Rajeev is a highly engaging speaker and provides powerful insights on topics ranging from Personal Motivation and Leadership to Building Sustainable Growth Organizations.
For U.S. Speaking Engagements, contact Lucinda Literary’s Speakers Bureau: firstname.lastname@example.org
For International Speaking Engagements, contact Iclif Leadership and Governance Center: email@example.com
Open Source Leadership
Audience: Managers, Executives, Board Members
This session describes how the 21st century is totally different from the 20th, then debunks several myths about management and leadership at large corporations. It challenges 1) the over glorified democratic, all-inclusive leadership style, 2) the stretch goal based management philosophy, 3) the nine-box succession planning method; and presents bold new ideas to reincarnate leadership and management into a future-proof model. The audience will learn the counterintuitive wisdom behind autocratic vs. democratic leadership, crowdsourcing innovation, and minimizing supervision to maximize employee performance.
Millennial Leadership in the Open Source Era
Unlike their parents, millennials find themselves navigating their careers in unprecedented times: the world’s largest taxi company owns no cars and employs no drivers directly, the world’s largest hotel service owns no properties and employs no housekeeping or room service staff, communication has been whatsapped, memories instagrammed, and life itself facebooked. In the age of 24/7 connectivity of people and things, knowledge is free and abundant, everyone is empowered and life is totally transparent. Almost everything we knew as normal in both business and social life has changed dramatically just in the last 10 years. Rajeev explains how millennials can lead themselves and others effectively in the uber-connected 21st century – the open source era – where speed is everything, and competition more intense than ever before.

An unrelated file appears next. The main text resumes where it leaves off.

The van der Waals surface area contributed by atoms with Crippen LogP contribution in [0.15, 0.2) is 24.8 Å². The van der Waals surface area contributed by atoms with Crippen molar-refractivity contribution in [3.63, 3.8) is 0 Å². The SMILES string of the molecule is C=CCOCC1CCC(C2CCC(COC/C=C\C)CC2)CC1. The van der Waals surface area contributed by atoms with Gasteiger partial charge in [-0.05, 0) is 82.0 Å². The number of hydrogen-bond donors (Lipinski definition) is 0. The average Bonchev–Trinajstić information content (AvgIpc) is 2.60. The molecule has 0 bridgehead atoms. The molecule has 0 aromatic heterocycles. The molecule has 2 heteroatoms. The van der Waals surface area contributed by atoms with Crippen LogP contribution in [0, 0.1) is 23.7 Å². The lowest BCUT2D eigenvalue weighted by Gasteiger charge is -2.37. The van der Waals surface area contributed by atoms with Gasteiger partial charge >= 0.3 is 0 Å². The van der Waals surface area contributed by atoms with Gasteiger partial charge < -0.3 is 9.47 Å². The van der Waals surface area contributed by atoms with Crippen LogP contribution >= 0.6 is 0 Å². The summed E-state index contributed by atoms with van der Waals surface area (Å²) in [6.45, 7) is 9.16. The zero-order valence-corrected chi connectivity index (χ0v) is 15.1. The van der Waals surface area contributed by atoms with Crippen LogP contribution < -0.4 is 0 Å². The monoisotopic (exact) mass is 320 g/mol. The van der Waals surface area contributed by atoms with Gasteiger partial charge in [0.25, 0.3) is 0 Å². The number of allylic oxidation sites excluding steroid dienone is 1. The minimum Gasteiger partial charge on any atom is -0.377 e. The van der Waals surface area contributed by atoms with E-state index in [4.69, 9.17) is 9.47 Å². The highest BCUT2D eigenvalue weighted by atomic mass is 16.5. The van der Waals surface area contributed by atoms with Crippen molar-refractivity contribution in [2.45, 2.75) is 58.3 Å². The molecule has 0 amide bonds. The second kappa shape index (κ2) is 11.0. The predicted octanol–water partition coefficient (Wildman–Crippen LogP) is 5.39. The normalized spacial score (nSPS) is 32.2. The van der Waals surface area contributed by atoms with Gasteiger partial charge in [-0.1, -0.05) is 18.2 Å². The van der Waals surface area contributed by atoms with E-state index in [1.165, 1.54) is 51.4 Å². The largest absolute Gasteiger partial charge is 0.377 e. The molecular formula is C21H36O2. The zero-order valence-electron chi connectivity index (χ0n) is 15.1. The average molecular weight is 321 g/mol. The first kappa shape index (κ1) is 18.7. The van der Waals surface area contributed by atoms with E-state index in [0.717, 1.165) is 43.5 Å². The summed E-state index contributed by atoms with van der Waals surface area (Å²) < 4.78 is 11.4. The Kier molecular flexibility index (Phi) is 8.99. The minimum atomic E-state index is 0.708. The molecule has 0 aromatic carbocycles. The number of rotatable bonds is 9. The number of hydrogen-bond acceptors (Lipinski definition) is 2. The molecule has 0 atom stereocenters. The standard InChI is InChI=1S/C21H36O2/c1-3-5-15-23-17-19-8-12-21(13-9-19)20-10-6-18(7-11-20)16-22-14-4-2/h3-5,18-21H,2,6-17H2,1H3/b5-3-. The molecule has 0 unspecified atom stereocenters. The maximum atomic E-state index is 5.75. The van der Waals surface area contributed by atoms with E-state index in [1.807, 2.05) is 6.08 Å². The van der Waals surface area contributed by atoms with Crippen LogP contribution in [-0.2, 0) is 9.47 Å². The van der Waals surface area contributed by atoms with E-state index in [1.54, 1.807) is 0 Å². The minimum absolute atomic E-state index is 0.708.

Personal Leadership Energy
Audience: Managers, Executives, Employees
Leadership is not a position or title—it’s a choice. Rather than competencies, personality assessments and best practices, this session challenges conventional notions about what it takes to be a powerful leader, asserting that it is deep intrinsic energy that drives the best leaders to keep going in the face of formidable resistance. After explaining the concept of leadership energy through vivid storytelling, this session provides practical guidance on how to uncover one’s own unique sources of long-lasting energy.
Brains, Bones, and Nerves
Audience: Enterprise Leaders
Just as the human body needs all three systems—the brain, bones, and nerves—functioning in perfect harmony to maximize longevity and performance, a business needs its strategy (brain), architecture (bones), and culture (nerves) functioning in harmony to maximize results. By controlling and shaping the three most important pillars of sustainable business growth, this session shows how senior leadership teams can assess their own effectiveness in leading growth, and use proven tools and frameworks to take corrective action. As an enterprise leader, you should focus on these three as your most important focus areas; everything else must be delegated.